Many of us are unaware of the “ominous sign” delivered by the Supreme Court this summer.
The Supreme Court sent the message that cases involving religious freedom are not even worth listening to after it recently refused to hear Stormans v. Wiesman, a challenge to a U.S. Court of Appeals ruling. The Ninth Circuit found that state regulations forcing pharmacies to provide drugs that go against pharmacists’ sincerely held religious beliefs do not violate the First Amendment. By refusing to hear the case, the Supreme Court allows the Ninth Circuit decision to stand.
The Stormans family owns Ralph’s Thriftway, a grocery store and pharmacy in Washington State. For the past eleven years, The Washington State Board of Pharmacy has pursued Ralph’s Thriftway because it does not sell Plan B and other abortion-causing drugs. The State mandates that pharmacies may not “refuse to deliver a drug or device to a patient because its owner objects to delivery on religious, moral, or other personal grounds.”
The Stormans firmly believe that life begins at the moment of conception, so these pills could potentially end a newly created life. When customers ask for morning-after pills like Plan B, Ralph’s Thriftway cooperatively refers them to any of the other thirty pharmacies within a five-mile radius that carries them. Not a single one of the customers has been denied timely access to emergency contraceptives.
Yet the pharmacists from Ralph’s Thriftway are being targeted because they choose to serve the community according to their cherished faith. Perhaps the most shocking element surrounding this case is that ten times as many pharmacies choose to not provide emergency contraceptives for reasons of profit than for reasons of conscience, but the State only punishes those who object due to reasons of conscience. If Ralph’s Thriftway referred clients to one of the other thirty pharmacies for business, economic, or convenience reasons, it would be a non-issue. But because they wish to make a living in accordance with their religion, the Stormans will be forced to either go against their conscience or go out of business.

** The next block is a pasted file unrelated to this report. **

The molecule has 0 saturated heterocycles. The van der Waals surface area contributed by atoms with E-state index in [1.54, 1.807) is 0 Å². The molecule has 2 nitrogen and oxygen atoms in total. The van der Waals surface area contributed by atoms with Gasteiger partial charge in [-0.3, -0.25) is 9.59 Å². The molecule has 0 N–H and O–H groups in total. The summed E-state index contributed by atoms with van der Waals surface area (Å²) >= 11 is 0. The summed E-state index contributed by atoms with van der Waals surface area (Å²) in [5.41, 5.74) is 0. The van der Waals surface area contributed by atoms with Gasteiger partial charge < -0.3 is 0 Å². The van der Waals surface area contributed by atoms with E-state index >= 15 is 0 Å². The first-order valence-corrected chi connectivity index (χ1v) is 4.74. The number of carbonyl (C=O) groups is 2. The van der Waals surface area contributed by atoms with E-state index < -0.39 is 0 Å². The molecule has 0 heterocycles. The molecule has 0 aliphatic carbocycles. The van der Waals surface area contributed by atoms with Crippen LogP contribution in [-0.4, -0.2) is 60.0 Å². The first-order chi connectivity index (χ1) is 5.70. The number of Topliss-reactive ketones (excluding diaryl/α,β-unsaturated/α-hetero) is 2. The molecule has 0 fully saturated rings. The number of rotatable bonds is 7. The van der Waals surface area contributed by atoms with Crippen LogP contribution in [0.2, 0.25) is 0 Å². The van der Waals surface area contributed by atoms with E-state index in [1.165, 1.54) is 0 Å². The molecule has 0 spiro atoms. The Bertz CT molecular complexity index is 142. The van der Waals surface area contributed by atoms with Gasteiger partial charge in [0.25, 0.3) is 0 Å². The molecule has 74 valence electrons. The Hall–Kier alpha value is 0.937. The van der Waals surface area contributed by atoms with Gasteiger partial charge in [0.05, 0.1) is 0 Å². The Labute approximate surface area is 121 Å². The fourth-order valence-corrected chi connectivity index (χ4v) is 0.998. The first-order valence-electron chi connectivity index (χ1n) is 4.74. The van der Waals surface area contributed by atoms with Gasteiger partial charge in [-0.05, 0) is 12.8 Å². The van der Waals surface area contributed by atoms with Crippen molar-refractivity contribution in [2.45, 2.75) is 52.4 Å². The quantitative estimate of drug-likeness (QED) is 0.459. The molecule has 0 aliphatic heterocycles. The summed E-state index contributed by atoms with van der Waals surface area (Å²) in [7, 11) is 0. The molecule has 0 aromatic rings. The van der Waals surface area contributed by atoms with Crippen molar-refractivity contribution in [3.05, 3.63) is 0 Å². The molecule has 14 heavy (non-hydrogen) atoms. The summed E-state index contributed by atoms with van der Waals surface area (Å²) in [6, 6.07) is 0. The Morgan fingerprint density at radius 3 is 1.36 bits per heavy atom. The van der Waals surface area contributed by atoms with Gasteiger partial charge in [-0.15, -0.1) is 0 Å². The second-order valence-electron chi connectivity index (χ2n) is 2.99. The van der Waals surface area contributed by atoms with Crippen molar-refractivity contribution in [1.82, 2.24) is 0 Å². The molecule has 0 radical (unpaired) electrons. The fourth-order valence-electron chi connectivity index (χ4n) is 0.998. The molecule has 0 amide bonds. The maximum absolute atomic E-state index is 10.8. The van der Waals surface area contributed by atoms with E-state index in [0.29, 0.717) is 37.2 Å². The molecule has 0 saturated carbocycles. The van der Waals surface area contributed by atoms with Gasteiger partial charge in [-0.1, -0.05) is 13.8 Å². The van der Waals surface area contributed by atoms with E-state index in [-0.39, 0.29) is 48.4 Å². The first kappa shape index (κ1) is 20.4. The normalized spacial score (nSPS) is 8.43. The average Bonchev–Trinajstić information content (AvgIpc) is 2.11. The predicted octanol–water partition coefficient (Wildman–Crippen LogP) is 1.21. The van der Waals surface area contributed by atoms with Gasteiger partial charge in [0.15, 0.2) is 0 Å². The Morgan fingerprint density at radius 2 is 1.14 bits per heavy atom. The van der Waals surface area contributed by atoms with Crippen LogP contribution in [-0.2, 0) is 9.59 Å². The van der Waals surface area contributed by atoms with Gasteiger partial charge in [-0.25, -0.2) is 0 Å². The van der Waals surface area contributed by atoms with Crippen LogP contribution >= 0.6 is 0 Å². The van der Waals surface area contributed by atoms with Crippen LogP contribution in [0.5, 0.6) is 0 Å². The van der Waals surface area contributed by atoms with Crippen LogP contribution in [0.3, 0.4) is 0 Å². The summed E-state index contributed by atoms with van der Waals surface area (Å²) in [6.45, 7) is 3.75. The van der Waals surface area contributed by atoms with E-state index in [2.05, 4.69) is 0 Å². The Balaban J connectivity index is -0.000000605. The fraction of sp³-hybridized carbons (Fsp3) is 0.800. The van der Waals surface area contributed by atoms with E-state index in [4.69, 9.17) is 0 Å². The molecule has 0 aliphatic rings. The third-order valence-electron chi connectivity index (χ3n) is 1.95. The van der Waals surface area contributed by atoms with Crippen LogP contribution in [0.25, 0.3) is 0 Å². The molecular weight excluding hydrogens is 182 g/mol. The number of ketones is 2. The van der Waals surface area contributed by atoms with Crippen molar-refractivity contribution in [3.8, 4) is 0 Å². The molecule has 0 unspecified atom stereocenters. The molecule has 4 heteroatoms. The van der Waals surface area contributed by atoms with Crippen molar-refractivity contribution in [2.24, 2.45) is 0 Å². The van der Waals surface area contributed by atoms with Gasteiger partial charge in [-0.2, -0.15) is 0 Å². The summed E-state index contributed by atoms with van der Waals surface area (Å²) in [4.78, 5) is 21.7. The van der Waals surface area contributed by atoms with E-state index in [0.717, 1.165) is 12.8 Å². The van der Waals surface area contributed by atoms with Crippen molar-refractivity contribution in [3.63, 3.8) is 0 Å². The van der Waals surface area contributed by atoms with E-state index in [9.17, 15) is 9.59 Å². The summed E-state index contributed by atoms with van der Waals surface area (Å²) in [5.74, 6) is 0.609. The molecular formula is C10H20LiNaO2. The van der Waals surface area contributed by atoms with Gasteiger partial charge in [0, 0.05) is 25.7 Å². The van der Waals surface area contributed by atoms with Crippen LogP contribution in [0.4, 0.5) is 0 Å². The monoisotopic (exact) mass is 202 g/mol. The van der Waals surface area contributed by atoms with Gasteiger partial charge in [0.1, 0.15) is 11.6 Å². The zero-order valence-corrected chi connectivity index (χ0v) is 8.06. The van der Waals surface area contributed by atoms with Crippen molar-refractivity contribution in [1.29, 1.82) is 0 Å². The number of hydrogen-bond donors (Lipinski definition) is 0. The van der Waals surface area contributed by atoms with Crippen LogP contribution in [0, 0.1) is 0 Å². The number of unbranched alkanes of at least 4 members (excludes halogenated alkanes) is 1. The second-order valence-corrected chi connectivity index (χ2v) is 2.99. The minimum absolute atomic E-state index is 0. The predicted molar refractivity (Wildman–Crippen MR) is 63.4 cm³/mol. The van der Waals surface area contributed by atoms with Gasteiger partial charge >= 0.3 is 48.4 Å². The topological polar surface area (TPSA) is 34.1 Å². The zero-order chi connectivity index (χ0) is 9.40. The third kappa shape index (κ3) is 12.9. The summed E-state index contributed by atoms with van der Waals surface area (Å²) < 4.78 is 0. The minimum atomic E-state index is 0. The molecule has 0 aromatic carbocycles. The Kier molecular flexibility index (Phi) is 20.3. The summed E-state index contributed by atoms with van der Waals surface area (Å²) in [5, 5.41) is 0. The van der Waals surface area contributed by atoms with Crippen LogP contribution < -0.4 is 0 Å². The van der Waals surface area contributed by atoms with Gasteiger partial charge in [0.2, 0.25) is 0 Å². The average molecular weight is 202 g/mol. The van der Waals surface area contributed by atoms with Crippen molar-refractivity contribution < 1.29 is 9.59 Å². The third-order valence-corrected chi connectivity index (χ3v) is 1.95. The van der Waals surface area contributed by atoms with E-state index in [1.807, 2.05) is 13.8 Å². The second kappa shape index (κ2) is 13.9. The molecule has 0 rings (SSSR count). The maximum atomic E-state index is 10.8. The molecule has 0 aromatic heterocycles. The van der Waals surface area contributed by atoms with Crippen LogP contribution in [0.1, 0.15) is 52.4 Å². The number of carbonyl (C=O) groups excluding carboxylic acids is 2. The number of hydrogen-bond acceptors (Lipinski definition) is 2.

“Do we really want a society where businesses are free to follow the desire to maximize profit, but not free to follow their consciences?” Archbishop Lori poses a question that is becoming increasingly critical.
In Justice Alito’s dissent, he states, “If this is a sign of how religious liberty claims will be treated in the years ahead, those who value religious freedom have cause for great concern.”
In a nation where the foundational principle of religious liberty is under attack, it is important that religious communities and people of faith are aware of injustices. The Supreme Court must realize that cases like these are extremely important and deserve consideration.
By Jennifer Southerton, PCC Intern and Student at DeSales University